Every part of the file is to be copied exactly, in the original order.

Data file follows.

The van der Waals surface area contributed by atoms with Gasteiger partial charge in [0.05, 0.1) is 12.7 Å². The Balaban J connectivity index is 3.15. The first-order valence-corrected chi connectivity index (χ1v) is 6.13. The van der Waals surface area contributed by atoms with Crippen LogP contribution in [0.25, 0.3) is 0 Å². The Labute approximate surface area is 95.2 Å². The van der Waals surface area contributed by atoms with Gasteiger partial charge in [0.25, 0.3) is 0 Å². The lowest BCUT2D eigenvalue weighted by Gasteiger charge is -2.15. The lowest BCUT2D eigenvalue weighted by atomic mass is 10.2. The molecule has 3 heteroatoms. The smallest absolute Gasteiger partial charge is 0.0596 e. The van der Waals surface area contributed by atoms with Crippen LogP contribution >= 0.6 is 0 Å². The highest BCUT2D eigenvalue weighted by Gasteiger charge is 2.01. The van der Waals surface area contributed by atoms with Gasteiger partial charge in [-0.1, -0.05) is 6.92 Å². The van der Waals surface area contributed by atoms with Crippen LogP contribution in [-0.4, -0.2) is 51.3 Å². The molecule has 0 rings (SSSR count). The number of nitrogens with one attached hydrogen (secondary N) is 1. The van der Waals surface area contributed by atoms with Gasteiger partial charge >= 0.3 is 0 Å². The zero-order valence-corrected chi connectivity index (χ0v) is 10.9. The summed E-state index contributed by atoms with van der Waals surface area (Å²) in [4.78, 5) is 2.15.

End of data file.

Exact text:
The van der Waals surface area contributed by atoms with Gasteiger partial charge in [0.05, 0.1) is 12.7 Å². The Balaban J connectivity index is 3.15. The first-order valence-corrected chi connectivity index (χ1v) is 6.13. The van der Waals surface area contributed by atoms with Crippen LogP contribution in [0.25, 0.3) is 0 Å². The Labute approximate surface area is 95.2 Å². The van der Waals surface area contributed by atoms with Gasteiger partial charge in [0.25, 0.3) is 0 Å². The lowest BCUT2D eigenvalue weighted by Gasteiger charge is -2.15. The lowest BCUT2D eigenvalue weighted by atomic mass is 10.2. The molecule has 3 heteroatoms. The smallest absolute Gasteiger partial charge is 0.0596 e. The van der Waals surface area contributed by atoms with Crippen LogP contribution >= 0.6 is 0 Å². The highest BCUT2D eigenvalue weighted by Gasteiger charge is 2.01. The van der Waals surface area contributed by atoms with Gasteiger partial charge in [-0.1, -0.05) is 6.92 Å². The van der Waals surface area contributed by atoms with Crippen LogP contribution in [-0.4, -0.2) is 51.3 Å². The molecule has 0 rings (SSSR count). The number of nitrogens with one attached hydrogen (secondary N) is 1. The van der Waals surface area contributed by atoms with Gasteiger partial charge >= 0.3 is 0 Å². The zero-order valence-corrected chi connectivity index (χ0v) is 10.9. The summed E-state index contributed by atoms with van der Waals surface area (Å²) in [4.78, 5) is 2.15.